Pianist Finds A Musical Refuge In Mexico's Copper Canyon
The short route to Romayne Wheeler's cliffside home in Mexico's Copper Canyon is an hour-long ride in a five-passenger charter plane from Chihuahua city. From the air, his abode looks like a glass cocoon clinging to the edge of a canyon wall.
Wheeler is an American-born concert pianist whose career spans nearly half a century and has taken him to 52 countries worldwide. Since his student days in Vienna and Salzburg he has always reached for his backpack and hiking boots in his spare time. His dream was to one day unite his love of the outdoors with his passion for music.
That dream came true 20 years ago when Wheeler put his Steinway grand piano in a dump truck cushioned with four tons of potatoes and drove it 28 hours into Mexico's northern Sierra Madre range.
Copper Canyon cuts six slits into the earth, four of which are deeper than the Grand Canyon in Arizona. Its jagged cliffs and remote valleys are home to the Tarahumaras, an indigenous tribe made famous by their long distance running. It's here where Wheeler finally laid down roots.
The charter plane lands on a crude strip carved into a rocky mesa. It's flanked by a handful of adobe homes each with its own tiny cornfield.
On a sunlit morning in mid February, a 73-year-old Wheeler comes out to greet the pilot and a couple of awe struck reporters. His light skin and blue eyes scream outsider. But his feet, caked in dirt and strapped in rubber tire sandals, look no different than the feet of the local Tarahumaras.
Wheeler nicknamed his home "The Eagle's Nest" for its spectacular view. Floor-to-ceiling windows showcase nine layers of mountains that spread across the horizon like ocean waves.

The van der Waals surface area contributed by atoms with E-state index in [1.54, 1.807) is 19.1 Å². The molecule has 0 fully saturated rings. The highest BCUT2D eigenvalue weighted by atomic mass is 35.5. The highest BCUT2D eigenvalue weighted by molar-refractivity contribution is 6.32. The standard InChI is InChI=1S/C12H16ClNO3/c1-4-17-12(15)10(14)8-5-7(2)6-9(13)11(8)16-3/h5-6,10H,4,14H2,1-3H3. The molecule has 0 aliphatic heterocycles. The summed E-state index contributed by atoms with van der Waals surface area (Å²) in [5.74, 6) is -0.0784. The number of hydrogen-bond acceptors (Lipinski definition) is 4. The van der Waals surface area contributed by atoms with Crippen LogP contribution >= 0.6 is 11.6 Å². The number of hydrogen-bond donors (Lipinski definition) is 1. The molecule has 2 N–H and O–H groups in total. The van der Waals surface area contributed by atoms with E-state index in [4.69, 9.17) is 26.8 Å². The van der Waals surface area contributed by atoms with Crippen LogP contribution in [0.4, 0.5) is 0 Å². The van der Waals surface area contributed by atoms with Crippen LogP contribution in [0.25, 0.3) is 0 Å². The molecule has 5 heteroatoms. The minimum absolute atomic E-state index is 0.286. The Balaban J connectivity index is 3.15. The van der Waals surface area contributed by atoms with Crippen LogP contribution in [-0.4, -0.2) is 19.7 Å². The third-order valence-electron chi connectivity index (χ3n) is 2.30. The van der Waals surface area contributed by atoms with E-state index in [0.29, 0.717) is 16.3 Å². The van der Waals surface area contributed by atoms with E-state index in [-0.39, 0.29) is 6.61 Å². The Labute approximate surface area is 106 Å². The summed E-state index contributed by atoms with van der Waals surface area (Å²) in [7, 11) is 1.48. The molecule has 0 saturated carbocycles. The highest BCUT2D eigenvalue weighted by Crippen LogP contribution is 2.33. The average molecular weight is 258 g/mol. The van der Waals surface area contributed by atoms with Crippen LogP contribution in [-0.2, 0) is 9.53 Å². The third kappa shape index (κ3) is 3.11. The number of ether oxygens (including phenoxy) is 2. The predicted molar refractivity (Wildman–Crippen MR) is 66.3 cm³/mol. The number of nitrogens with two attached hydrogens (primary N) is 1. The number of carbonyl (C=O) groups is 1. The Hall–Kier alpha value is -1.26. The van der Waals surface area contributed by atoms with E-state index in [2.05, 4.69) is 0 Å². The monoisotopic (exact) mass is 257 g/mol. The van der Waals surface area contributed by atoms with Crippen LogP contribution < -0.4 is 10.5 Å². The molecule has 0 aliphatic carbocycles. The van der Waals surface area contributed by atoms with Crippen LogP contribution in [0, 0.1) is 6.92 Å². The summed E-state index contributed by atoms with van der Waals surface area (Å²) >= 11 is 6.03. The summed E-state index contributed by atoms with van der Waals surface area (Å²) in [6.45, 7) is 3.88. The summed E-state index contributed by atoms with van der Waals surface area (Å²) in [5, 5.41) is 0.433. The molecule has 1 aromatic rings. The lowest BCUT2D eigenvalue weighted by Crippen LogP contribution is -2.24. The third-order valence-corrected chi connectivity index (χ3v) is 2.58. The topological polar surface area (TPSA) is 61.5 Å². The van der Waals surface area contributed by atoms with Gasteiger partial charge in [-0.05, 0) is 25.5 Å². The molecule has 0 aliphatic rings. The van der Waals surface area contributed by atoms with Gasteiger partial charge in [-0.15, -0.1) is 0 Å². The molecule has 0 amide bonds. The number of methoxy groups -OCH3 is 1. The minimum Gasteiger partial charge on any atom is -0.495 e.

Inside, a tiny orphaned goat cries for milk. Wheeler took it in after its mother slipped off the canyon rim. Like the goat, Wheeler is an adopted son in this rugged landscape.
“I feel like I'm part of nature when I'm composing or writing," he said. "Things flow very naturally without me having to look for them ... it’s utter bliss.”
When he plays, Wheeler's fingers tumble across the keys like river water flowing over boulders. He rehearses every day. When he composes, he draws inspiration from his surroundings whether it's a cottonwood tree, a sleepy kitten or the abyss outside his window. Almost every piece he writes is seasoned with the rhythms of traditional Tarahumara music.
"This whole area around me is part of my workshop," Wheeler said. "It's my inspiration and every year I have new ideas."
Wheeler began a nonprofit years ago, called the Tarahumara Relief Fund, as a way of giving back to a people who have embraced him like family.
“There’s such a high mortality rate in the children in the remote parts of the canyon here," he said. "In some places, up to half of the children die before the age of 10.”
Often, children die of disease and malnourishment. In this arid region where people live off the land, a good crop is never guaranteed. Wheeler’s nonprofit is funded primarily by earnings from concerts he continues to give around the world. Friends and fans also contribute. Occasionally he'll get a donation from a big company or a foreign embassy.
Wheeler’s greatest beneficiary is a 29-year-old Tarahumara pianist. Romayno Gutierrez, named after Wheeler, is the first of Wheeler’s 46 godsons — all native children.
"My first memories are sitting at my godfather's piano and putting my fingers on the keys," Gutierrez said.
At just 5 years old, his feet couldn't reach the pedals below. Today he studies music at the state university in Chihuahua. Soon he’ll start his third European tour alongside his godfather. Both wear traditional Tarahumara dress when they preform. Back at home, Gutierrez said he's received with pride and respect.
"I want to continue in the footsteps of my godfather," he said. "I want to help my community with music."